Individuals best suited to their environment survive and reproduce most successfully. In other words, there is survival of the fittest. Fitness is the ability to survive and reproduce in a given environment. It results from adaptations. Adaptations are inherited traits that increase an organism’s chance of survival. Only the fittest organisms pass on their traits. Because of this, a species changes over time.

22 Evolution by Natural Selection Continued
Darwin argued that species alive today descended with modification from species of the past. Darwin also introduced the principle of common descent.

23 Evidence of Evolution Darwin argued that living things have been evolving on Earth for millions of years. He presented four types of evidence in support of evolution. The fossil record: Comparing fossils from older and younger rock layers provides evidence that evolution has taken place. Geographic distribution of living species: The presence of similar but unrelated organisms in similar environments suggests the action of natural selection.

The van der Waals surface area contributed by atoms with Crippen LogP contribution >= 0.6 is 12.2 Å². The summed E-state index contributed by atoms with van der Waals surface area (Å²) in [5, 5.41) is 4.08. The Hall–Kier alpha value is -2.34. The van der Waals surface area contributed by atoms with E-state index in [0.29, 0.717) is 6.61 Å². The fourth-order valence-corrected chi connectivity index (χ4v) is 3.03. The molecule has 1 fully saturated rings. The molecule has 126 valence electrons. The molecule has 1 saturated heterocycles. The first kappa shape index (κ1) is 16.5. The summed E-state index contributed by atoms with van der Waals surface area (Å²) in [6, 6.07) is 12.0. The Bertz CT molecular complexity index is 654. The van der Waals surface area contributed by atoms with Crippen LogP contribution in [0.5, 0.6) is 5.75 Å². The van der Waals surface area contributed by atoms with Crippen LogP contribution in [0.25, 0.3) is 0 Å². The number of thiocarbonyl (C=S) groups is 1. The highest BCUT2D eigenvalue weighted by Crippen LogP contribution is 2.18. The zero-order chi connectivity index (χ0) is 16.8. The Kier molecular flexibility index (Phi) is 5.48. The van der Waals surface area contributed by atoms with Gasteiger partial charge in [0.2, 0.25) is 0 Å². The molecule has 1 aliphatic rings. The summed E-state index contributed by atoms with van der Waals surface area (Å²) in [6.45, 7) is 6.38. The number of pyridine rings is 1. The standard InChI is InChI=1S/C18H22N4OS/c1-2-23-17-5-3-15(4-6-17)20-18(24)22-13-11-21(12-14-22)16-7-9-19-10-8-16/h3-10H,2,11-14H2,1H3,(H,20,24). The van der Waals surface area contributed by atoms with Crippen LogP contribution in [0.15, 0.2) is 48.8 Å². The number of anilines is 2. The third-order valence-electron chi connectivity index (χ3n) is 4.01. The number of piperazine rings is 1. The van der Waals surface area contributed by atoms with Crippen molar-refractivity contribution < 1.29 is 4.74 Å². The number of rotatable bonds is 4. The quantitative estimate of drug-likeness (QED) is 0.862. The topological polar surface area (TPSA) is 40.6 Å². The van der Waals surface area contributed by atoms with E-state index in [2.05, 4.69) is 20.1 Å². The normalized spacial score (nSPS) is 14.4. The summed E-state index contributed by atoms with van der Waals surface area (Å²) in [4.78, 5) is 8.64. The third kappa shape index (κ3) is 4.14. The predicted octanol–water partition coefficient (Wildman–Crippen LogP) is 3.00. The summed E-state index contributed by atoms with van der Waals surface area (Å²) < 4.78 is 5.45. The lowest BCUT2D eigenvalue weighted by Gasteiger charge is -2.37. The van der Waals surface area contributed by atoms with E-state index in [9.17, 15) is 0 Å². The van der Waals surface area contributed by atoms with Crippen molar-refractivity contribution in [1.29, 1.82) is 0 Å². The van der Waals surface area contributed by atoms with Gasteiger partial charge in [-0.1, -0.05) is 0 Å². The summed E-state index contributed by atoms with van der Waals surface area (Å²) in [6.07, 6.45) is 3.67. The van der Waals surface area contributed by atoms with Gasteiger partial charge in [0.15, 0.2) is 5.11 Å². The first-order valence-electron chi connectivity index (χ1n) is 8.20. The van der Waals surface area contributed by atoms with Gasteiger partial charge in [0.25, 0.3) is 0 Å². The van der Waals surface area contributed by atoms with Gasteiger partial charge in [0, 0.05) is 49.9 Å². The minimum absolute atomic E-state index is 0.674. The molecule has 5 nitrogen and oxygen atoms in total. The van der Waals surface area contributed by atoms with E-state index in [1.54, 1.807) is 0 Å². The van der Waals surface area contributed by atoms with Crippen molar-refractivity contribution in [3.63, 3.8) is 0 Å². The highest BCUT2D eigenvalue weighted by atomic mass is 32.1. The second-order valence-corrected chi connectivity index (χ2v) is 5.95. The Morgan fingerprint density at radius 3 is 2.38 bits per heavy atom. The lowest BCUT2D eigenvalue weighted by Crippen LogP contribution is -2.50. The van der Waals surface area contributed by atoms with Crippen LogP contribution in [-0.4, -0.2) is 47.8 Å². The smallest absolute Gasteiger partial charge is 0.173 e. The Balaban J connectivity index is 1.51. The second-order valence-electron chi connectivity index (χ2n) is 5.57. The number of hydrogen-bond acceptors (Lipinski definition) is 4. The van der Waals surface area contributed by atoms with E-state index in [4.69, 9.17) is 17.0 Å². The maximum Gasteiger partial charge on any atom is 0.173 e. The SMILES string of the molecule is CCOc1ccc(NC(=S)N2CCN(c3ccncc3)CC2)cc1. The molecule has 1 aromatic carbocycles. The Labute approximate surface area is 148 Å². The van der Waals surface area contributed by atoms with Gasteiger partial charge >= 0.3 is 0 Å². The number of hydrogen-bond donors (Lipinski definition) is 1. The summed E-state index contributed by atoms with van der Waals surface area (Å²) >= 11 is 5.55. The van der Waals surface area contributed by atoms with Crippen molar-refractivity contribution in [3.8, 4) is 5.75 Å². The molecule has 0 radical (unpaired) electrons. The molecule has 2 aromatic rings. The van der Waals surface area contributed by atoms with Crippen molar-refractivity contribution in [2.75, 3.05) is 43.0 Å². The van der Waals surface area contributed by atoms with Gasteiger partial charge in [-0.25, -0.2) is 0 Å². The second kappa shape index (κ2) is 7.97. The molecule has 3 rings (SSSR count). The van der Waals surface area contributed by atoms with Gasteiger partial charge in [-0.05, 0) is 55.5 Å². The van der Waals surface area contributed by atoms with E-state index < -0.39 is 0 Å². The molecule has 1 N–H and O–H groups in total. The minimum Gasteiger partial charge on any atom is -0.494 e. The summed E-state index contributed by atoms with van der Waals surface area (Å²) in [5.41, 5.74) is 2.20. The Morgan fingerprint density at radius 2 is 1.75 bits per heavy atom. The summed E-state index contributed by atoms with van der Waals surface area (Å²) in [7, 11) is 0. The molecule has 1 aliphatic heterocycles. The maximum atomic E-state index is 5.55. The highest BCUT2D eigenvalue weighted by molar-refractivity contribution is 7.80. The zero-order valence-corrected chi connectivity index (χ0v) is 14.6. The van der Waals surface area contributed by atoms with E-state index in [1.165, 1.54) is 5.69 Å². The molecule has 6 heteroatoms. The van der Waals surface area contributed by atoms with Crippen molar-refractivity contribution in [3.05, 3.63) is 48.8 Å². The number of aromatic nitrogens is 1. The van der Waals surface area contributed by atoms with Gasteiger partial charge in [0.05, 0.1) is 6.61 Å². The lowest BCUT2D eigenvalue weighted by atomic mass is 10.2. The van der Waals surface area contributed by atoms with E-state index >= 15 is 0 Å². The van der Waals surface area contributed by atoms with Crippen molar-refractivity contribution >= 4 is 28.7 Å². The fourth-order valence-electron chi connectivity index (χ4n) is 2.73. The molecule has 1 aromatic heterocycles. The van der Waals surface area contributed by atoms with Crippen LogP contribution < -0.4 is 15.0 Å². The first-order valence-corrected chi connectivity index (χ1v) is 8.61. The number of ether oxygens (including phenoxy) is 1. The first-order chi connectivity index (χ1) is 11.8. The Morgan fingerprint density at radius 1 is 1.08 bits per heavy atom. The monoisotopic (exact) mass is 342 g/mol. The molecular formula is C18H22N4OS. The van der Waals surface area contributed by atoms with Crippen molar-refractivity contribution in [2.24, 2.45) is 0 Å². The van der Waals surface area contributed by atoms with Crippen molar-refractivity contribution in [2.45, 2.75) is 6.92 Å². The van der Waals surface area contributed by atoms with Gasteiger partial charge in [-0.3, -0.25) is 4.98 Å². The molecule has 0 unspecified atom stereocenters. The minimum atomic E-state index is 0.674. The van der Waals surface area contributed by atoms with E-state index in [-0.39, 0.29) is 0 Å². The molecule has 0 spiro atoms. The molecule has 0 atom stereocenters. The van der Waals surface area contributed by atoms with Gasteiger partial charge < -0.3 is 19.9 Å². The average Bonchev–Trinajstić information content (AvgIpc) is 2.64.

24 Fossil Record

25 Geographic Distribution of Living Species
Beaver Beaver Muskrat Beaver and Muskrat Coypu Capybara Coypu and Capybara NORTH AMERICA Muskrat Capybara SOUTH AMERICA Coypu

26 Evidence of Evolution Continued
Homologous structures of living organisms: Homologous structures have different mature forms but develop from the same embryonic tissues. They provide strong evidence that organisms have descended, with modifications, from common ancestors. Some homologous structures no longer serve major roles in descendants. If the structures are greatly reduced in size, they are called vestigial organs. For example, the appendix in humans is a vestigial organ. It caries out no function in digestion.

27 Evidence of Evolution Continued
Similarities in early development: The early stages, or embryos, of many animals are very similar. These similarities are evidence that the animals share common ancestors.

28 Concept Map Evidence of Evolution includes The fossil record
Geographic distribution of living species Homologous body structures Similarities in early development which is composed of which indicates which implies which implies Physical remains of organisms Common ancestral species Similar genes

29 Strengths and Weaknesses of Evolutionary Theory
Scientific advances have upheld most of Darwin’s hypotheses. However, evolutionary theory continues to change as new data are gathered and new ways of thinking arise.